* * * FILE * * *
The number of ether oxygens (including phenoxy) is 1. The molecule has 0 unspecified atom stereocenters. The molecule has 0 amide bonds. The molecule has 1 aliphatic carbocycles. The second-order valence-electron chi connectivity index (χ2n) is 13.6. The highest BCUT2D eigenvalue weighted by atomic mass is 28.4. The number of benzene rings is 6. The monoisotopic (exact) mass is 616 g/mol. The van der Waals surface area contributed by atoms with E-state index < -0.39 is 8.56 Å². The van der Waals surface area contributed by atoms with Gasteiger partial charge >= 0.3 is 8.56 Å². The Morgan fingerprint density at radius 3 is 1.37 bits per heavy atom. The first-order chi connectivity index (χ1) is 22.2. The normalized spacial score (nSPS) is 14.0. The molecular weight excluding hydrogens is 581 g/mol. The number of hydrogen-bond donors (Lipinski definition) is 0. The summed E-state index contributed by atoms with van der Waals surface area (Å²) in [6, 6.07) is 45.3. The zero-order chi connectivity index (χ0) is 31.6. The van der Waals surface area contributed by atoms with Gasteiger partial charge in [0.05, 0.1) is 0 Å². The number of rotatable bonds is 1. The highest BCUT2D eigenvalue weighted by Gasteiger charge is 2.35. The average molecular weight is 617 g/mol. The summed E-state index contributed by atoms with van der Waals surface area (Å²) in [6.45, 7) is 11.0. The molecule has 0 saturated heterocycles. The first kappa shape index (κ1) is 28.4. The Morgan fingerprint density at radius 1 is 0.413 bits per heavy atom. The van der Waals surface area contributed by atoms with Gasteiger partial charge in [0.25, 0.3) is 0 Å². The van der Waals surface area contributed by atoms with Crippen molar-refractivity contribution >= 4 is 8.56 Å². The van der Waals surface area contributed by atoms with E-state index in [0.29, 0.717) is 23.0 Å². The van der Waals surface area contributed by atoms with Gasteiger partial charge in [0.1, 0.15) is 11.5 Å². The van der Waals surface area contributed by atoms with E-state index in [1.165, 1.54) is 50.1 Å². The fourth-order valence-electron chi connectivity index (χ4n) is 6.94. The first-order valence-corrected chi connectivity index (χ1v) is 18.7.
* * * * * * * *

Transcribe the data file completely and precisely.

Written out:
The number of ether oxygens (including phenoxy) is 1. The molecule has 0 unspecified atom stereocenters. The molecule has 0 amide bonds. The molecule has 1 aliphatic carbocycles. The second-order valence-electron chi connectivity index (χ2n) is 13.6. The highest BCUT2D eigenvalue weighted by atomic mass is 28.4. The number of benzene rings is 6. The monoisotopic (exact) mass is 616 g/mol. The van der Waals surface area contributed by atoms with E-state index < -0.39 is 8.56 Å². The van der Waals surface area contributed by atoms with Gasteiger partial charge >= 0.3 is 8.56 Å². The Morgan fingerprint density at radius 3 is 1.37 bits per heavy atom. The first-order chi connectivity index (χ1) is 22.2. The normalized spacial score (nSPS) is 14.0. The molecular weight excluding hydrogens is 581 g/mol. The number of hydrogen-bond donors (Lipinski definition) is 0. The summed E-state index contributed by atoms with van der Waals surface area (Å²) in [6, 6.07) is 45.3. The zero-order chi connectivity index (χ0) is 31.6. The van der Waals surface area contributed by atoms with Gasteiger partial charge in [0.05, 0.1) is 0 Å². The number of rotatable bonds is 1. The highest BCUT2D eigenvalue weighted by Gasteiger charge is 2.35. The average molecular weight is 617 g/mol. The summed E-state index contributed by atoms with van der Waals surface area (Å²) in [6.45, 7) is 11.0. The molecule has 0 saturated heterocycles. The first kappa shape index (κ1) is 28.4. The Morgan fingerprint density at radius 1 is 0.413 bits per heavy atom. The van der Waals surface area contributed by atoms with Gasteiger partial charge in [0.25, 0.3) is 0 Å². The van der Waals surface area contributed by atoms with Crippen molar-refractivity contribution >= 4 is 8.56 Å². The van der Waals surface area contributed by atoms with E-state index in [0.29, 0.717) is 23.0 Å². The van der Waals surface area contributed by atoms with Gasteiger partial charge in [0.1, 0.15) is 11.5 Å². The van der Waals surface area contributed by atoms with E-state index in [1.165, 1.54) is 50.1 Å². The fourth-order valence-electron chi connectivity index (χ4n) is 6.94. The first-order valence-corrected chi connectivity index (χ1v) is 18.7.